“What is a cynic? A man who knows the price of everything and the value of nothing.”

— Oscar Wilde

It is nothing short of amazing how little faith our supposed free-market Republicans have in the ability of the free market to adapt to a changing world. While the bureaucratic and regulatory friendly Democrats are actually much more likely to express full confidence in the ability of human cleverness to not only rise to any occasion, but to thrive through the experience.

Last week, the U.S. House of Representatives passed HR 9, the Climate Action Now Act, by a vote of 231 (228 of them Democrats) to 190 (all Republicans). It is a bill (destined to die in the Republican-controlled Senate) that would instruct the president (not that he ever listens to instructions) to reverse his order to pull the United States out of the Paris Agreement on climate change, to lay out plans to meet U.S. goals of reducing greenhouse gas emissions and to keep and report a tally of how other nations were doing in meeting their own responsibilities.

In explaining his vote against the bill, Rep. John Curtis, a Republican from Provo, rested heavily on a think tank study that claims that if the United States made serious efforts to reduce carbon emissions in keeping with the Paris Agreement it would do great harm to the American economy, costing $3 trillion and 6.5 million jobs over the next 20 years.

To his great credit, Curtis did not emulate the president of the United States by just pulling random numbers out of the air. They come from a study titled, “Impacts of Greenhouse Gas Regulations on the Industrial Sector,” commissioned by the American Council for Capital Formation and distributed by the U.S. Chamber of Commerce.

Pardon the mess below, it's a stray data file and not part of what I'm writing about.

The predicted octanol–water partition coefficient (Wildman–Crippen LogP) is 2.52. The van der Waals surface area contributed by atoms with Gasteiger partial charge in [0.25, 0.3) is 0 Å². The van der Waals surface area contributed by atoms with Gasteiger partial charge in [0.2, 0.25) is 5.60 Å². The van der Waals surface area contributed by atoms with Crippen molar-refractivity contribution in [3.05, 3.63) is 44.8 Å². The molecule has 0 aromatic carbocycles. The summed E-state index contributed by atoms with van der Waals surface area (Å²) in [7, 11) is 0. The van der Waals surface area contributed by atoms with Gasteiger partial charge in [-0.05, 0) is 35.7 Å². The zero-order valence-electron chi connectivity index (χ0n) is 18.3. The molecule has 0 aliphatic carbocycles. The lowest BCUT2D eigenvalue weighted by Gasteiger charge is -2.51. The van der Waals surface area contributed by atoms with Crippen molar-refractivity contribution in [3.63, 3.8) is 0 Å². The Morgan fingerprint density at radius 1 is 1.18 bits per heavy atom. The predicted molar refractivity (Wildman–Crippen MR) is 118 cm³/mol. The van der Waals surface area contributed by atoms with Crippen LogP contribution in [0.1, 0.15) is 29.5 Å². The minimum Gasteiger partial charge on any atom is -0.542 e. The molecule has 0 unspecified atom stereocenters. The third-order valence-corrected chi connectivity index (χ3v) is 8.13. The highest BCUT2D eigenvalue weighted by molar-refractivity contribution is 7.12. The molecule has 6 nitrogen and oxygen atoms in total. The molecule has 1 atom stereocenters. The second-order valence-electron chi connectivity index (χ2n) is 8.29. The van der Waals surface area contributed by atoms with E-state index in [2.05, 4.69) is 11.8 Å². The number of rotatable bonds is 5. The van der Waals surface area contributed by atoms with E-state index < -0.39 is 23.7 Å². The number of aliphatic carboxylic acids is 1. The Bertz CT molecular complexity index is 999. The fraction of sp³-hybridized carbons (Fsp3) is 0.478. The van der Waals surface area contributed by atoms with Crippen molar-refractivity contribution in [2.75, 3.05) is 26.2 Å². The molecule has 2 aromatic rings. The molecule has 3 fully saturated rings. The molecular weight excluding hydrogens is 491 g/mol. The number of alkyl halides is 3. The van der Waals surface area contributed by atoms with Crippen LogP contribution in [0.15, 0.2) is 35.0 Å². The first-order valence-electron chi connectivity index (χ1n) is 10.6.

It is true that, as the United States and the rest of the world move to an economy that is less and less dependent on burning 65 million-year-old dinosaur guts, the movement of money and the deployment of labor will undergo great changes. Just as they have over and over again from the time that human commerce consisted of trading round shiny rocks for square shiny rocks. As strong backs and stronger horses were replaced by water power, then steam power, then coal and oil and gas. And wind and sun.

Through most of that time, experts dismissed as so much sentimental goo any argument that yeoman farmers, or stagecoach drivers, or blacksmiths, or starchily uniformed gas station attendants, or newspaper linotype operators, were so absolutely crucial to the economy and to the culture that they should be protected from the stiff winds of “disruptive innovation."

Yet Curtis and most other Republicans argue that the way we have always done things (for the past 150 years anyway) has to be the way we will continue to do things, because people who are now rich and people who are now employed might have to make different investments and learn different skills to remain rich and employed. The horror.

Rep. Ben McAdams, the lone Democrat in the Utah delegation, voted for HR 9. He said, quite correctly and, by Utah standards, rather bravely that reducing carbon emissions will create jobs in sustainable energy and tourism and, just by the way, reduce the number of days children spend in emergency rooms because they cannot breathe.

Which is the kind of thing that another think tank, the Brookings Climate and Energy Economics Project, counts when it concluded that standing by the Paris Agreement would be good for the U.S. economy. If you count things other than stranded investments in oil refineries and jobs in coal mines that are going away anyway.

It is no slam on the people who run Rio Tinto, owners of Utah’s Kennecott Copper Mine, to say that they are not known as tree-hugging environmental extremists. So when they announced last week that they were closing the only remaining coal-fired power plant at their ginormous mine and replacing the energy from a renewable portfolio, they did so for cold economic reasons. Not as a favor to Barack Obama or the gnomes of the Paris Agreement.

And all that came before Monday’s news from another study, the one from the United Nations that says something like 1 million plant and animal species are on the brink of extinction because the one creature here who is capable of thoughtful change is refusing to learn not to poo in his own nest.

gpyle@sltrib.com